Yesterday was my mother’s birthday, so I called, and we had a virtually normal conversation for thirty-one minutes. Followed by three minutes and forty-seven seconds of infuriating weirdness and a fairly uncomfortable silence.
Until I was seventeen, I thought my mother was this open-minded, accepting, non-judgmental person. Then she decided I was a lesbian, and subjected me to an overnight train trip from Melbourne to Sydney in which she explained at length, no doubt to the delight of the entire carriage, all the reasons why she had not brought me up that way. According to her, her gay male friends were fine, but narcissistic. In her steel-trap mind, lesbianism was not about loving women, but about hating men.
At this point, though she had made her mind up, I had not. Sure, I liked girls. But at seventeen I did not feel the need to rule anything in or out. And I certainly didn’t hate anybody.
Cut to now. I’ve been out’n’proud for nearly eighteen years. It hasn’t all been easy, and at times I’m sure I was a caricature of myself. I did some damage. I got better.
My mother lives with her father and takes in strays. At the moment her project is the daughter of a family friend, who is now working with my grandfather and helping around the house. Or something like that. The three minutes of weirdness started with my mother telling me how this woman had come out to my granddad and how terrible it is that the girl’s mother is uncomfortable with her being a lesbian. Hello? Fuck that. My mother has never been able to look my girlfriend in the eye. She uses me for street cred: my daughter is a lesbian and I’m ever-so-together about that. She needles and she picks and she judges. She wonders why I can’t just find a nice Jewish lawyer and give her some grandkids.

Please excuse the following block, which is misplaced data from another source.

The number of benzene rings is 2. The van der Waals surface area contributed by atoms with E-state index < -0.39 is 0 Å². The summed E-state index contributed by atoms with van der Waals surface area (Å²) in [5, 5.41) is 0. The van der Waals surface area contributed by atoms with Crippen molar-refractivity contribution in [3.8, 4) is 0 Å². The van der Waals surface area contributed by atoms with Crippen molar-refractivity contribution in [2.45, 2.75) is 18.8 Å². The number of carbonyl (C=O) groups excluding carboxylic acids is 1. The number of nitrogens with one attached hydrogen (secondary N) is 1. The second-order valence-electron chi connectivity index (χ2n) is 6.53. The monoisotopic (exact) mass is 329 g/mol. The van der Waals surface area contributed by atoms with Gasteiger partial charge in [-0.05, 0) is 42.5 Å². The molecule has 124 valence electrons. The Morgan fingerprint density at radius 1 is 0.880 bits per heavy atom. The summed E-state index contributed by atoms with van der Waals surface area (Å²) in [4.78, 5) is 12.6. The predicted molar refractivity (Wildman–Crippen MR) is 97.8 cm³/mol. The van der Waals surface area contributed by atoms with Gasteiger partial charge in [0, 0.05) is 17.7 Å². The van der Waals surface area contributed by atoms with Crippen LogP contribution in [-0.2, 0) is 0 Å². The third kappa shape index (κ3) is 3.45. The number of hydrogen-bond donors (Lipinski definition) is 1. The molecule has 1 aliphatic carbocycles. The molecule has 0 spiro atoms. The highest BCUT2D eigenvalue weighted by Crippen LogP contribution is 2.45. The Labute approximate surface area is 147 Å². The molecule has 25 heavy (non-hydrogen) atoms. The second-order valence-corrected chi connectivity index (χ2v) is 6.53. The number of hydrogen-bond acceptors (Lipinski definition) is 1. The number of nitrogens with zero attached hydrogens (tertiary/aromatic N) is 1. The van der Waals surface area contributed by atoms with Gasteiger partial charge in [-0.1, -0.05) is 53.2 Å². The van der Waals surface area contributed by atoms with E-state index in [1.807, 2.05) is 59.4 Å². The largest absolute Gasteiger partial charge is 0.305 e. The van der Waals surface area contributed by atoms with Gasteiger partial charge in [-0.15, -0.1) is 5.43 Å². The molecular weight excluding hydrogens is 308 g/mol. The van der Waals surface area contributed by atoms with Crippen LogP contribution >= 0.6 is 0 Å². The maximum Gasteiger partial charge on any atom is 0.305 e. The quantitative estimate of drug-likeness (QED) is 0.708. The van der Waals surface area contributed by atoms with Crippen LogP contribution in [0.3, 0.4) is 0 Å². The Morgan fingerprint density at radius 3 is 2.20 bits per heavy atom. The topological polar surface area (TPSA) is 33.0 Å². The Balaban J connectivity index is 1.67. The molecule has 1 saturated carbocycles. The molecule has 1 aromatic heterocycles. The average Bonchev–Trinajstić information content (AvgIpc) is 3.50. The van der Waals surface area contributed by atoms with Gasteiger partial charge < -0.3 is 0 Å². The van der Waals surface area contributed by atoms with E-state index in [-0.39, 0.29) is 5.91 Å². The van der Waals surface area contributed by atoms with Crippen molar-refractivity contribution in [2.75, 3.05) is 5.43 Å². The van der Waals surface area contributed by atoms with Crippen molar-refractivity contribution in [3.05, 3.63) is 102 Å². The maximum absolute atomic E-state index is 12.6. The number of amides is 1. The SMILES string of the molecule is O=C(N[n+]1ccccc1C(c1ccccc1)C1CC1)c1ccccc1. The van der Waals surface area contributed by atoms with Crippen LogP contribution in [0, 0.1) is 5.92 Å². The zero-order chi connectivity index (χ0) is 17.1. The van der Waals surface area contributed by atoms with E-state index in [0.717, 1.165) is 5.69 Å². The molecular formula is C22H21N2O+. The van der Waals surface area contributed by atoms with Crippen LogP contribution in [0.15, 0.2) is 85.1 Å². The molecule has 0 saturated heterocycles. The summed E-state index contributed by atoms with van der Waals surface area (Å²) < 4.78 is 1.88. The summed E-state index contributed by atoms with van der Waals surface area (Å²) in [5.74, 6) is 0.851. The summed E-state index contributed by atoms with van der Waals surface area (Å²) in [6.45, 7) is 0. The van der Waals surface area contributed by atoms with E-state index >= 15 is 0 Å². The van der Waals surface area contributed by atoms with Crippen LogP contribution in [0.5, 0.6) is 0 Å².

“Tell her about the Glum,” says my granddad in the background. “You tell her,” says my mother, who is trying to bridge the monster gap that has grown between me and the old man these last few years. My skin prickles and I sense that this conversation is not going to build any bridges. The phone is thrust into his hand.
“Oh Hi. Carmen* and I were talking the other day and she said, they shouldn’t call it Gay and Lesbian, they should call it Gay and Glum. Even at the wedding the other day, the lesbians there were all Glum. Aha ha.”
Right. Where am I supposed to go with that exactly? Hate yourself, much?
“I’ll give you back to your mother.” Ok, bye. Whatever.
“So, what do you think GLUM stands for?” she says.
“I have no idea.” All I can think is fuck you. Fuck you. Fuck you.
“Your dinner must be nearly ready.”
“It is, and I’m starving.”
Silence. Fuck you. The end.
So, Carmen*, whoever you are, I’m sorry that you and your friends are so goddamn glum. I’m not. And that’s probably because I don’t spend a lot of time with people who feed off conflict, negativity, and self-loathing.
This morning there will be a text message on my phone. It will say “Pinch, punch, first of the month. Happy November. Love you xR”. I will delete it as I do every month, and go back to my cordial detente in which I don’t call, don’t reply to emails, and don’t answer the phone when I know it is you. Happy Birthday. Leave me alone. I’m happiest when I forget you exist.